In the first of 3 study phases, the most isometric points on the distal aspect of the femur (distal femur) and proximal aspect of the tibia (proximal tibia) were determined from measurements obtained from lateromedial radiographs of a stifle joint specimen maintained at angles of 135°, 90°, 65°, and 35°. During phase 2, 800-lb-test monofilament nylon leader line was cut into 73-cm-long segments. Each segment was secured in a loop by use of 2, 3, or 4 crimping sleeves such that there were 12 replicates for each construct. Each loop was distracted to failure at a constant rate of 1 mm/s. Mean force at failure and elongation and mode of failure were compared among the 3 constructs. During phase 3, bone tunnels were created in the distal femur and proximal tibia at the isometric points identified during phase 1 in each of 12 CCL-deficient stifle joint specimens. The 3-sleeve construct was applied to each specimen. Specimens were distracted to failure at a constant rate of 1 mm/s.

RESULTS

Among the 3 constructs evaluated, the 3-sleeve construct was considered optimal in terms of strength and amount of foreign material. In phase 3, all replicates failed because of suture slippage.

CONCLUSIONS AND CLINICAL RELEVANCE

Use of 800-lb-test monofilament nylon leader line as a prosthesis might be a viable alternative for extracapsular stabilization of CCL-deficient stifle joints in adult cattle. Further in vivo studies are necessary.

Restricted access
in American Journal of Veterinary Research

Abstract

OBJECTIVE

To develop a low-technology system that can be used by dog owners to obtain morphological and mobility measurements in companion dogs as candidate components of an eventual canine frailty scale.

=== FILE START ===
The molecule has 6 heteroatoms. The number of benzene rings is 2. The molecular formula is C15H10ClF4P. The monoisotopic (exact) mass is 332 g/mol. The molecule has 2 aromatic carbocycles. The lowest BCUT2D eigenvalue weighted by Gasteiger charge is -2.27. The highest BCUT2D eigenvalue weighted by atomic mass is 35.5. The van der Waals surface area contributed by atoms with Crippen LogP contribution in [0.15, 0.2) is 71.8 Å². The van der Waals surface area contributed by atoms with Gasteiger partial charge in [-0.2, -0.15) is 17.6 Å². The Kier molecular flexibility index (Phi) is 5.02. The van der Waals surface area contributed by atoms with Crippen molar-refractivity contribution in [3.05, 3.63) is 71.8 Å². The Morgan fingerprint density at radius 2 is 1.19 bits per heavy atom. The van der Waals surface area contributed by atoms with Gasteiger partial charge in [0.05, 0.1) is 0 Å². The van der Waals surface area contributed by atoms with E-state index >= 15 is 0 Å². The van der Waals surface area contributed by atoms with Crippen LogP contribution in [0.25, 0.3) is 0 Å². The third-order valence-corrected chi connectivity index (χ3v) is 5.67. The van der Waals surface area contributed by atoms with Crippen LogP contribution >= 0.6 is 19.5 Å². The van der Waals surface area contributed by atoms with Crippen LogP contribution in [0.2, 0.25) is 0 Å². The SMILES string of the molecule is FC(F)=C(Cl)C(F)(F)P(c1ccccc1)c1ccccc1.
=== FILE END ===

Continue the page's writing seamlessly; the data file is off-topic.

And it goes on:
ANIMALS

57 adult (≥ 1-year-old) dogs enrolled by 43 owners.

PROCEDURES

Morphological measurements of dogs were performed by investigators and dog owners. Dogs participated in timed in-clinic mobility trials across a flat surface (on-leash trial with the owner, on-leash trial with the investigator, and off-leash trial) and on stairs; each trial was repeated 3 times. Owners were asked to conduct a second stair trial at home 2 weeks later. Agreement between owner- and investigator-obtained measurements was assessed with Shrout-Fleiss intraclass correlation coefficients and paired t tests. Age, quartile of projected percentage of mean life span attained (adjusted for body weight), and height were evaluated as predictors of speed and stride length in mobility trials with linear regression and Spearman rank correlation analysis.

RESULTS

Agreement between owner- and investigator-obtained morphological measurements was strong. Age was a weak but significant predictor of decreased dog speed in mobility trials (adjusted R 2, 0.10 to 0.23). Speed decreased significantly with increasing quartile of projected life span attained. A linear regression model that included height and age predicted dog speed better than models with age or height alone.

CONCLUSIONS AND CLINICAL RELEVANCE

Morphological and mobility trial measurements can be obtained by dog owners with minimal training. Low-technology measurements of mobility trial speed offer potential as components in a future scoring scale for canine frailty.

Restricted access
in American Journal of Veterinary Research